The majority owner of a Point Grey mansion that was sold earlier this year by Canaccord founder Peter Brown for a record $31.1 million is a “student,” property records show.
Zhou’s occupation is listed as a “student.” The other owner of the property, which boasts sweeping views of the North Shore mountains and Vancouver, is listed as Cuie Feng, a “businesswoman.”
Feng has a one-per-cent interest in the property, which was assessed this year as having a total value of about $25.6 million, records show.
Efforts to reach Zhou and Feng through the lawyer listed on the land title documents were not successful, and realtor Cherry Xu, who reportedly served as the buyer’s agent, did not want to comment on the sale, citing privacy considerations.
NDP housing critic David Eby said the fact that a student was able to buy one of the most expensive homes in the city contradicts the government’s messaging that “everything is under control in the Vancouver real estate market.”
Eby said it also links to a theme uncovered in a 2015 study by Andy Yan, an adjunct professor at the University of B.C., which found homemakers and, to a lesser extent, students, are often the listed occupations of the owners of many newly purchased multi-million dollar Vancouver properties.
“It’s incredibly strange that a student would be able to afford such a luxurious and multi-million-dollar property,” said Eby. “This is part of a trend of homemakers and students mass-buying property. I don’t know how that can be possible with the income of homemakers and students typically have, which is close to zero.”
Mortgage documents attached to the land title papers show that a mortgage of $9.9 million was taken out by Zhou and Feng from the Canadian Imperial Bank of Commerce on April 28. The bi-weekly payments are listed as $17,079.41.
Eby said the government’s messaging and slow response to the housing crisis in Metro Vancouver could be because party donors, like Brown, are directly benefiting from the red-hot market.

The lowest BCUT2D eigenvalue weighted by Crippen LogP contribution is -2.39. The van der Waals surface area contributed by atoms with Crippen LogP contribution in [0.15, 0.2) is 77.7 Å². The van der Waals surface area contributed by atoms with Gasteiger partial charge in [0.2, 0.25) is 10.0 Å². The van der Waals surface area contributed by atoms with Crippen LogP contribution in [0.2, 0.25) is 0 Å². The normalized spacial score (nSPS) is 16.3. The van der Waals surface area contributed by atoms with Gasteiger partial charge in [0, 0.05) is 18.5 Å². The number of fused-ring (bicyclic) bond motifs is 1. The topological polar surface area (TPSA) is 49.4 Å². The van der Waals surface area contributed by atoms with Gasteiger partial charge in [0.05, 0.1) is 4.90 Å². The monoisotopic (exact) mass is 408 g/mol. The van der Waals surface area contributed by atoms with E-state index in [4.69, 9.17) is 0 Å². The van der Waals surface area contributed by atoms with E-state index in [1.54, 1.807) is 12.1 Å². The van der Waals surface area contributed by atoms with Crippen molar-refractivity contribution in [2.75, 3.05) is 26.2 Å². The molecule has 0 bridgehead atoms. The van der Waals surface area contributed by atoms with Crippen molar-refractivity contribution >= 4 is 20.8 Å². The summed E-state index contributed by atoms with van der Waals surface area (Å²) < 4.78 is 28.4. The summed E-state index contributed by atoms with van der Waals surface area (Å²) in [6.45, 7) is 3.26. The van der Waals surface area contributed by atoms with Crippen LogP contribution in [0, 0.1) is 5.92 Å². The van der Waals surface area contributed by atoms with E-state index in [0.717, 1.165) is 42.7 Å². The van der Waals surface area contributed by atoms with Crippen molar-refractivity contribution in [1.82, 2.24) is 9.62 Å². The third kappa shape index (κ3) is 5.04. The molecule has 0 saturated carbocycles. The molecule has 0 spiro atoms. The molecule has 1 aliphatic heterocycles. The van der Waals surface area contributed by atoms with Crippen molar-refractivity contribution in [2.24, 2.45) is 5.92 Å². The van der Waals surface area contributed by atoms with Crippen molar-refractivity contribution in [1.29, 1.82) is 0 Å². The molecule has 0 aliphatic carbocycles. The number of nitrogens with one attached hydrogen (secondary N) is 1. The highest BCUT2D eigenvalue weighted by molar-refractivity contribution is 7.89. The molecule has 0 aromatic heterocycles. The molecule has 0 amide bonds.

According to financial records, Brown has donated $62,500 to the B.C. Liberal Party in the past two years, and Eby further noted that Brown is a longtime Liberal fundraiser.
“I think we shouldn’t underestimate the connection between the government saying there is no issue with the real estate market in Vancouver at the same time one of their major fundraisers is selling his home to a student for $31 million and significantly over the assessed value,” said Eby. “The government’s donors are directly profiting from this crazy real estate market while a lot of hard-working families are suffering.”
While the government has been cautious in its approach to tackling the housing issue in Metro Vancouver, saying more data needs to be compiled, some action has been taken.
Earlier this week, the government introduced regulations to clamp down on unethical real estate practices, including the legal use of assignment clauses to crank up the final sale price of a property, a practice known as shadow flipping.
The government also said it will introduce amendments to the property transfer tax forms that will require, as of June 10, buyers of B.C. real estate to include their principal address and whether they are Canadian citizens or permanent residents.
“I always think more information is better in helping us understand that nature of what’s happening out there, rather than less,” Premier Christy Clark said Wednesday.
“Let’s find out how many homes are being purchased in the market by people who aren’t residents of Canada, whoever they may be in the world. I think that information will help us come up with the right solutions.”